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Skin allergies may include the following symptoms: a rash or hives, or swelling, itching, and cracking of the skin. Our skin comes in contact with hundreds of potential allergic response substances every day. The most common sites are the hands, arms, face and neck, but no part of your anatomy is immune. A skin reaction that is the result of contact with an allergen is called allergic contact dermatitis. By contrast, a skin reaction caused by contact with a substance that is harsh or caustic is called irritant contact dermatitis and does not involve allergies or the immune system.)
If the causative agent is known, usually simply avoiding contact provides its own solution. Intense itching or swelling may require immediate medical intervention and is always required if swelling occurs in the mouth or tongue as further swelling in the throat may lead to obstructed breathing.
Some food allergies manifest on the skin and can produce hives or itching and some medications may cause itching.
Allergic skin reactions are at best annoying and at worst a serious problem when they become overly painful, blistered or result in scratching which breaks the skin. Some children cannot control the urge to scratch and may break the skin allowing for infection.
Did You Know?
Hives and swelling of the deeper layers of the skin affect approximately 15 percent of the U.S. population every year.
Many allergens leave a trail to follow. The location of the rash, hives, or itch will help you to put the suspects in a lineup for your own detective work.
For example, let's say your ears itch. What comes in contact with them? Earplugs, headphones, earrings, perfumes, hair products, and lotions might be major suspects.
How about a rash that develops under your arms? The possible causes: lotion, deodorant/antiperspirant, elastic straps in clothes, a bra's underwire, new fabrics, etc. Like so much in the allergy world, a little observation can go a long way toward discovering what is irritating you.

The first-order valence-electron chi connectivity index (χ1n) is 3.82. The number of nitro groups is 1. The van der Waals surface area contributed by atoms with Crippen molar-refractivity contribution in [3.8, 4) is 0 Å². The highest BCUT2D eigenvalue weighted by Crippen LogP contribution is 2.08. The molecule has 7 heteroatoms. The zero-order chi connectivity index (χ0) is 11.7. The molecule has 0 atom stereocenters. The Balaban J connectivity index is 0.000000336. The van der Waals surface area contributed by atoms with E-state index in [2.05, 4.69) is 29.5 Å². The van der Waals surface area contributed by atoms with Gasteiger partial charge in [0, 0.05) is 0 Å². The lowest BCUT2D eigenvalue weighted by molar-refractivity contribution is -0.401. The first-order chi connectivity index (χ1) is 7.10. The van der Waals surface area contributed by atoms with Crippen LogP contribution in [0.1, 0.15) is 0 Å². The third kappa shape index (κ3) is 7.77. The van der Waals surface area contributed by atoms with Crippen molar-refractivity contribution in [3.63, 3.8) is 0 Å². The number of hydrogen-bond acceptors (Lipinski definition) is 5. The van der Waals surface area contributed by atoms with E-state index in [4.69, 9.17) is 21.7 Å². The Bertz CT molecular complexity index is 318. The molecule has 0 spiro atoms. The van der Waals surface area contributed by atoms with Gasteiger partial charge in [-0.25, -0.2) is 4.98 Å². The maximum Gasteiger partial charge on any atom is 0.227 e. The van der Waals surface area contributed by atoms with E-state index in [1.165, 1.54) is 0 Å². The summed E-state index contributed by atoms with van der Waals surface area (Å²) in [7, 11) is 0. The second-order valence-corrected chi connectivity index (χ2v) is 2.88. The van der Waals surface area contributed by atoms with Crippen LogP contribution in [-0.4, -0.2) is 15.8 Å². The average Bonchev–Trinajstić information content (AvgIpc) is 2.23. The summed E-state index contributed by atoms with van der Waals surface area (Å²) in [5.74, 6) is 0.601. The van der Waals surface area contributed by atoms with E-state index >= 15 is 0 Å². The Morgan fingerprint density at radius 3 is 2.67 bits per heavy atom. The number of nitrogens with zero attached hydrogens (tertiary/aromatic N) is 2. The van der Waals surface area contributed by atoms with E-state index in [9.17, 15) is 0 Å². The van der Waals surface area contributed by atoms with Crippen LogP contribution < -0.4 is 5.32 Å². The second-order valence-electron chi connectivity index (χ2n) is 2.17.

Pinpointing and avoiding contact with the allergen is the primary treatment for allergic contact dermatitis. However, if the rash spreads or if you develop hives or experience uncontrollable itching and the skin becomes red, tender, and damaged, see your physician.
Have you read the ingredient list on the back of your favorite fragrance bottle? The Food and Drug Administration (FDA) doesn't require fragrance manufacturers to list ingredients or secret formulas on the label. You may smell sweet, but your skin may also suffer from potentially irritating chemicals. If you develop a rash of unknown cause, one of the first substances you should suspect -- and stop using -- is perfume.
Eczema, also called atopic dermatitis, is a kind of skin allergy, but it is of mysterious origin.
Symptoms include red, itchy, dry, scaly patches most frequently on the face, arms, legs, and scalp. Infants and children are particularly susceptible to eczema, but the vast majority of children who have eczema outgrow it. It's clear that there's a connection between eczema and allergies, since 70 percent of those who have this skin condition have a family history of allergies or asthma. And one-third of those with eczema eventually will develop allergic rhinitis or asthma.
There is no cure for eczema. The best preventive measures are to moisturize your skin so it doesn't dry out and to pinpoint and avoid substances that seem to irritate your skin or trigger the rash. Additionally, topical medications containing steroids can help control itching, as can oral antihistamines.
Not sure where to start? Give us a call and chat with our patient coordinator Michelle. Call the office at (949) 448-0487 or Request a callback through this online form.